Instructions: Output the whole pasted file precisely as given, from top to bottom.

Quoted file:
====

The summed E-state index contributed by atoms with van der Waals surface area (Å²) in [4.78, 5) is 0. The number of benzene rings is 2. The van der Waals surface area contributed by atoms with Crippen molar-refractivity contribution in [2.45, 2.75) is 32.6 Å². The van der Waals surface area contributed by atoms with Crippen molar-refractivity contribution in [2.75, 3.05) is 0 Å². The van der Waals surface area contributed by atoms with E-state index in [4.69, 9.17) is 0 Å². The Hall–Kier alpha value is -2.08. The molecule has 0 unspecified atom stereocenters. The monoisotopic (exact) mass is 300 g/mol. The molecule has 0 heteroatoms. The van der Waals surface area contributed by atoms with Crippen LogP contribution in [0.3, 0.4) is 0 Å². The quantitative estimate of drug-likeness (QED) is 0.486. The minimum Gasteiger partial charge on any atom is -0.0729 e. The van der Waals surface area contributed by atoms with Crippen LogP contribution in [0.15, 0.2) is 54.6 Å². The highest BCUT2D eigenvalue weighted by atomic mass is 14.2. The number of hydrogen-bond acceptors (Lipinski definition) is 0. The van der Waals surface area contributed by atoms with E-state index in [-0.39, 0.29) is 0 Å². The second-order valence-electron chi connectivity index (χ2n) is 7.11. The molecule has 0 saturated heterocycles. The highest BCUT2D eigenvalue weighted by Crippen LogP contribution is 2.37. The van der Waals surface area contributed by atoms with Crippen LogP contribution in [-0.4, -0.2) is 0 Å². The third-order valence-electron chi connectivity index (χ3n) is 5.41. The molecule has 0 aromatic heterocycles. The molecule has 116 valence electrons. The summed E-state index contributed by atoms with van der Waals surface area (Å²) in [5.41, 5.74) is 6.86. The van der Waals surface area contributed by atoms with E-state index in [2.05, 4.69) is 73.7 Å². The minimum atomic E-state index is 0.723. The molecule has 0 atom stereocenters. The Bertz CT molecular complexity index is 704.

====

The summed E-state index contributed by atoms with van der Waals surface area (Å²) in [4.78, 5) is 0. The number of benzene rings is 2. The van der Waals surface area contributed by atoms with Crippen molar-refractivity contribution in [2.45, 2.75) is 32.6 Å². The van der Waals surface area contributed by atoms with Crippen molar-refractivity contribution in [2.75, 3.05) is 0 Å². The van der Waals surface area contributed by atoms with E-state index in [4.69, 9.17) is 0 Å². The Hall–Kier alpha value is -2.08. The molecule has 0 unspecified atom stereocenters. The monoisotopic (exact) mass is 300 g/mol. The molecule has 0 heteroatoms. The van der Waals surface area contributed by atoms with Crippen LogP contribution in [0.3, 0.4) is 0 Å². The quantitative estimate of drug-likeness (QED) is 0.486. The minimum Gasteiger partial charge on any atom is -0.0729 e. The van der Waals surface area contributed by atoms with Crippen LogP contribution in [0.15, 0.2) is 54.6 Å². The highest BCUT2D eigenvalue weighted by atomic mass is 14.2. The number of hydrogen-bond acceptors (Lipinski definition) is 0. The van der Waals surface area contributed by atoms with E-state index in [-0.39, 0.29) is 0 Å². The second-order valence-electron chi connectivity index (χ2n) is 7.11. The molecule has 0 saturated heterocycles. The highest BCUT2D eigenvalue weighted by Crippen LogP contribution is 2.37. The van der Waals surface area contributed by atoms with Crippen LogP contribution in [-0.4, -0.2) is 0 Å². The third-order valence-electron chi connectivity index (χ3n) is 5.41. The molecule has 0 aromatic heterocycles. The molecule has 116 valence electrons. The summed E-state index contributed by atoms with van der Waals surface area (Å²) in [5.41, 5.74) is 6.86. The van der Waals surface area contributed by atoms with E-state index in [2.05, 4.69) is 73.7 Å². The minimum atomic E-state index is 0.723. The molecule has 0 atom stereocenters. The Bertz CT molecular complexity index is 704.